Crisis reactions

Commenting on the situation with staff in tourism last year and this year, Marina Cvitic, the president of the Trade Union of Istria, Kvarner and Dalmatia (SIKD), pointed out that in tourism, it is more than necessary to specifically increase salaries, all the more so given the situation with inflation.

''This was the biggest mistake employers in tourism made at a time when there were staff to be hired. There were enough of them, and the employers had enough money and they could have financially increased the salaries of their employees. Now they have less money, and they give bigger increases than when they did have money. But, unfortunately, there are no staff now. It's a vicious circle. Now, salaries should be increased by at least 50 percent in order to get people to come back,'' she warned.

She added that today anyone who is healthy can find a job. It might not be a quality job, but it will be enough to get by. People don't leave Croatia because there is no work, but above all to find better jobs and more stability. Last year, she said, the staffing situation became very difficult.

''On the one hand, I understand why it was how it was. Employers couldn't plan in time because the pre-season was marked by lockdowns, and until the very beginning of summer, it was practically unknown whether there would be a tourist season at all. Then in June everything started again rather abruptly, and of course all those who weren't invited to come here to work until June, had been looking for a livelihood elsewhere. A large number of workers who would otherwise have decided to work in Croatian tourism went and did other things, usually being engaged in the construction or trade sectors. Wages in these industries increased, so tourism offered low incomes in relation to them. Therefore, without a concrete increase in salaries, I'm afraid that there will be no progress for the Croatian 2022 season and that part of the facilities will remain closed once again due to lack of staff,'' said Cvitic, adding that now is the time to negotiate the price of labour for the upcoming tourist season.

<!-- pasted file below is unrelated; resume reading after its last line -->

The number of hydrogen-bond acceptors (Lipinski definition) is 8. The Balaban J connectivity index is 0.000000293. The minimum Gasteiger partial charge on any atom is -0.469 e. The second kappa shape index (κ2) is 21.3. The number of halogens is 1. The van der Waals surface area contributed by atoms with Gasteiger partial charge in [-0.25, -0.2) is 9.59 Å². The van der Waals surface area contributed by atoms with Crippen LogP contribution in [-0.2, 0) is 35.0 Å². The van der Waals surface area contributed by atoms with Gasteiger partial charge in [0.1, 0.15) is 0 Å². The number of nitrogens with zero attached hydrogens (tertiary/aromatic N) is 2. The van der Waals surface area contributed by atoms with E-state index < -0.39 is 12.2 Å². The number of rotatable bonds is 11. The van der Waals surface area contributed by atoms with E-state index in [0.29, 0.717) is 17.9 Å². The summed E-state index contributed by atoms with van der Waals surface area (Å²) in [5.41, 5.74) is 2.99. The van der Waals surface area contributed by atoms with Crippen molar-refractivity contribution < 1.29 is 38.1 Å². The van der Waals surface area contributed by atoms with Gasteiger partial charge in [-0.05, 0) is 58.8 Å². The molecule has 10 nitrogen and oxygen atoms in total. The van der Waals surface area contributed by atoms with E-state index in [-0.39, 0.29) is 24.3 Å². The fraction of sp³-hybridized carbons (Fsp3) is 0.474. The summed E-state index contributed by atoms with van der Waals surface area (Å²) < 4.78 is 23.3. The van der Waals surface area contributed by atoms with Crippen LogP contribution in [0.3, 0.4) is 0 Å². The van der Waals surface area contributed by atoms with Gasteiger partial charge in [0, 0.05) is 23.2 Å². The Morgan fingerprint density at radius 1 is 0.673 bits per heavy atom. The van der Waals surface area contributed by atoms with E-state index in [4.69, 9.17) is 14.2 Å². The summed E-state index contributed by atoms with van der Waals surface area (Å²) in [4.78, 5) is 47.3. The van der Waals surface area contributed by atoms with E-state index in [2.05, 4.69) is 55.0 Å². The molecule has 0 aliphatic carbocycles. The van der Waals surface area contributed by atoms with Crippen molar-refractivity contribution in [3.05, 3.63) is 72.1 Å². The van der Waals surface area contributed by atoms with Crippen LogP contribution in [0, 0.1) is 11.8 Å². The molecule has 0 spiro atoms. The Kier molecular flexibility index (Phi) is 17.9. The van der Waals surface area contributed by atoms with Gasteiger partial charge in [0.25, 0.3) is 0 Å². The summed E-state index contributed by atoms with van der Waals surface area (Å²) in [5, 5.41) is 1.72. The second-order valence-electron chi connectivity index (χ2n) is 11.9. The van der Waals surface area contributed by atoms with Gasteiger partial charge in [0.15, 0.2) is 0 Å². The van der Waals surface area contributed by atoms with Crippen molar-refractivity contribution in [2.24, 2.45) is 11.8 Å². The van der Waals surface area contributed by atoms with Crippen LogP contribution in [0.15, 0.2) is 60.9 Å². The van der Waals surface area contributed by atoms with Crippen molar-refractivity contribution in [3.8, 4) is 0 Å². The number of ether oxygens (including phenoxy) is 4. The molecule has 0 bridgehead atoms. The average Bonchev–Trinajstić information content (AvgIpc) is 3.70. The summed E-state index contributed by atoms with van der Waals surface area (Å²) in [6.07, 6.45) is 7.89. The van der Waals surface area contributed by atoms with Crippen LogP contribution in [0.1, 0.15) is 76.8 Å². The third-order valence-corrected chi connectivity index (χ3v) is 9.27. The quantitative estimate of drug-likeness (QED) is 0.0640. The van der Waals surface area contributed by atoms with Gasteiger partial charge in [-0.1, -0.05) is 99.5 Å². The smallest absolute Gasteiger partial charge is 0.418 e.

This time last year, the negotiation was to reduce, not increase wages, because there was no need for workers. During the season, through non-taxable awards and other things, they tried to compensate for that.

As for foreign workers, Cvitic revealed, they were really from everywhere, from Nepal, Brazil, Argentina, India, to the Philippines to Ukraine.

''From those countries where it is worse than it is in this country, things are easier, on top of that, Croatia is actually just a stop on their way to Western European countries. The problem is that this type of employee, when in contact with the guest, cannot provide the service that a person who lives here and who is representing this country can do. Croatian are known for their quality and professionalism, and unfortunately we're in a situation in which we educate quality staff, invest in their education and practice, and then those people go to work elsewhere. This is clearly indicated by the latest census data. Personally, I expected that there would be no decline in Istria, precisely because of the progress in tourism, however, the peninsula didn't remain immune to this negative trend,'' concluded Cvitic.